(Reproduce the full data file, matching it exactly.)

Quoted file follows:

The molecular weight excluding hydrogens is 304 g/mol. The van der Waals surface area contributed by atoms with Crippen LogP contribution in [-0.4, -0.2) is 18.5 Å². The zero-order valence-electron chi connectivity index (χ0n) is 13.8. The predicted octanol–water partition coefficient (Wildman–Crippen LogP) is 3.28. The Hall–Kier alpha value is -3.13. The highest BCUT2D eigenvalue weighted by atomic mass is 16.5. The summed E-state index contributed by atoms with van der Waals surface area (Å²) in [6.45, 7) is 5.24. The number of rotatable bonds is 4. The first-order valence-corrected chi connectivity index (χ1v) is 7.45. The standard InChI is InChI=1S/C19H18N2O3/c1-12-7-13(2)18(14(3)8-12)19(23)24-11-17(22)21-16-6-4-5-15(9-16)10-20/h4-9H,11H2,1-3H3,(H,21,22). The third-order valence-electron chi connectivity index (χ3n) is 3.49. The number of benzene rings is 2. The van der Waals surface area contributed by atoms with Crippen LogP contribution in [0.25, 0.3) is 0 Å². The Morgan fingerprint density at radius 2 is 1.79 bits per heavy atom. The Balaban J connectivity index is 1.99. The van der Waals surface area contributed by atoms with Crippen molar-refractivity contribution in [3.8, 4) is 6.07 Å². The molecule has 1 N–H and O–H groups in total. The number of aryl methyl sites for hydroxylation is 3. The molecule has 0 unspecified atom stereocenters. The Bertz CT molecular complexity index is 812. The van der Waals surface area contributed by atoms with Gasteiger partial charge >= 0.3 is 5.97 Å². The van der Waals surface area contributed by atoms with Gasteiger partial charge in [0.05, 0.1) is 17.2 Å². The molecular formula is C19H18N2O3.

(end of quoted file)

The molecular weight excluding hydrogens is 304 g/mol. The van der Waals surface area contributed by atoms with Crippen LogP contribution in [-0.4, -0.2) is 18.5 Å². The zero-order valence-electron chi connectivity index (χ0n) is 13.8. The predicted octanol–water partition coefficient (Wildman–Crippen LogP) is 3.28. The Hall–Kier alpha value is -3.13. The highest BCUT2D eigenvalue weighted by atomic mass is 16.5. The summed E-state index contributed by atoms with van der Waals surface area (Å²) in [6.45, 7) is 5.24. The number of rotatable bonds is 4. The first-order valence-corrected chi connectivity index (χ1v) is 7.45. The standard InChI is InChI=1S/C19H18N2O3/c1-12-7-13(2)18(14(3)8-12)19(23)24-11-17(22)21-16-6-4-5-15(9-16)10-20/h4-9H,11H2,1-3H3,(H,21,22). The third-order valence-electron chi connectivity index (χ3n) is 3.49. The number of benzene rings is 2. The van der Waals surface area contributed by atoms with Crippen LogP contribution in [0.25, 0.3) is 0 Å². The Morgan fingerprint density at radius 2 is 1.79 bits per heavy atom. The Balaban J connectivity index is 1.99. The van der Waals surface area contributed by atoms with Crippen molar-refractivity contribution in [3.8, 4) is 6.07 Å². The molecule has 1 N–H and O–H groups in total. The number of aryl methyl sites for hydroxylation is 3. The molecule has 0 unspecified atom stereocenters. The Bertz CT molecular complexity index is 812. The van der Waals surface area contributed by atoms with Gasteiger partial charge >= 0.3 is 5.97 Å². The van der Waals surface area contributed by atoms with Gasteiger partial charge in [0.05, 0.1) is 17.2 Å². The molecular formula is C19H18N2O3.